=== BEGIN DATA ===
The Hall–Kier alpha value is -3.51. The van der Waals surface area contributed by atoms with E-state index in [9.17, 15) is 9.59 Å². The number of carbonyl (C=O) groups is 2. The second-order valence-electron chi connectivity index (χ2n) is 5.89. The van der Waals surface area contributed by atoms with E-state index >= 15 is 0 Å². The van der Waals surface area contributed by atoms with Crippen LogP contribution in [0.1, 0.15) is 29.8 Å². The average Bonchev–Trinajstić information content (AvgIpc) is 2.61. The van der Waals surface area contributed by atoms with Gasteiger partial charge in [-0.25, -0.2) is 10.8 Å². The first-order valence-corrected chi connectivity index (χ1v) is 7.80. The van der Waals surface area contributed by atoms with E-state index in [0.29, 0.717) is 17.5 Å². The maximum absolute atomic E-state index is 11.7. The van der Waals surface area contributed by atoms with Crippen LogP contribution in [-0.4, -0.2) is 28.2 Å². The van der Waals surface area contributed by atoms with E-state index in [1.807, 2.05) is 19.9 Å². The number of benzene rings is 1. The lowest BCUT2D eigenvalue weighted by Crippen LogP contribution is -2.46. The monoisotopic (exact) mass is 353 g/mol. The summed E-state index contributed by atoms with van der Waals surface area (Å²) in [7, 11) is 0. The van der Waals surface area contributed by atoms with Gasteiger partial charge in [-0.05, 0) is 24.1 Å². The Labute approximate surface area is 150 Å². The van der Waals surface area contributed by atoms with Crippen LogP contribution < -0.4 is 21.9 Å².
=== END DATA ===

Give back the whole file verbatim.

The Hall–Kier alpha value is -3.51. The van der Waals surface area contributed by atoms with E-state index in [9.17, 15) is 9.59 Å². The number of carbonyl (C=O) groups is 2. The second-order valence-electron chi connectivity index (χ2n) is 5.89. The van der Waals surface area contributed by atoms with E-state index >= 15 is 0 Å². The van der Waals surface area contributed by atoms with Crippen LogP contribution in [0.1, 0.15) is 29.8 Å². The average Bonchev–Trinajstić information content (AvgIpc) is 2.61. The van der Waals surface area contributed by atoms with Gasteiger partial charge in [-0.25, -0.2) is 10.8 Å². The first-order valence-corrected chi connectivity index (χ1v) is 7.80. The van der Waals surface area contributed by atoms with E-state index in [0.29, 0.717) is 17.5 Å². The maximum absolute atomic E-state index is 11.7. The van der Waals surface area contributed by atoms with Crippen LogP contribution in [-0.4, -0.2) is 28.2 Å². The van der Waals surface area contributed by atoms with E-state index in [1.807, 2.05) is 19.9 Å². The number of benzene rings is 1. The lowest BCUT2D eigenvalue weighted by Crippen LogP contribution is -2.46. The monoisotopic (exact) mass is 353 g/mol. The summed E-state index contributed by atoms with van der Waals surface area (Å²) in [7, 11) is 0. The van der Waals surface area contributed by atoms with Gasteiger partial charge in [-0.05, 0) is 24.1 Å². The Labute approximate surface area is 150 Å². The van der Waals surface area contributed by atoms with Crippen LogP contribution < -0.4 is 21.9 Å².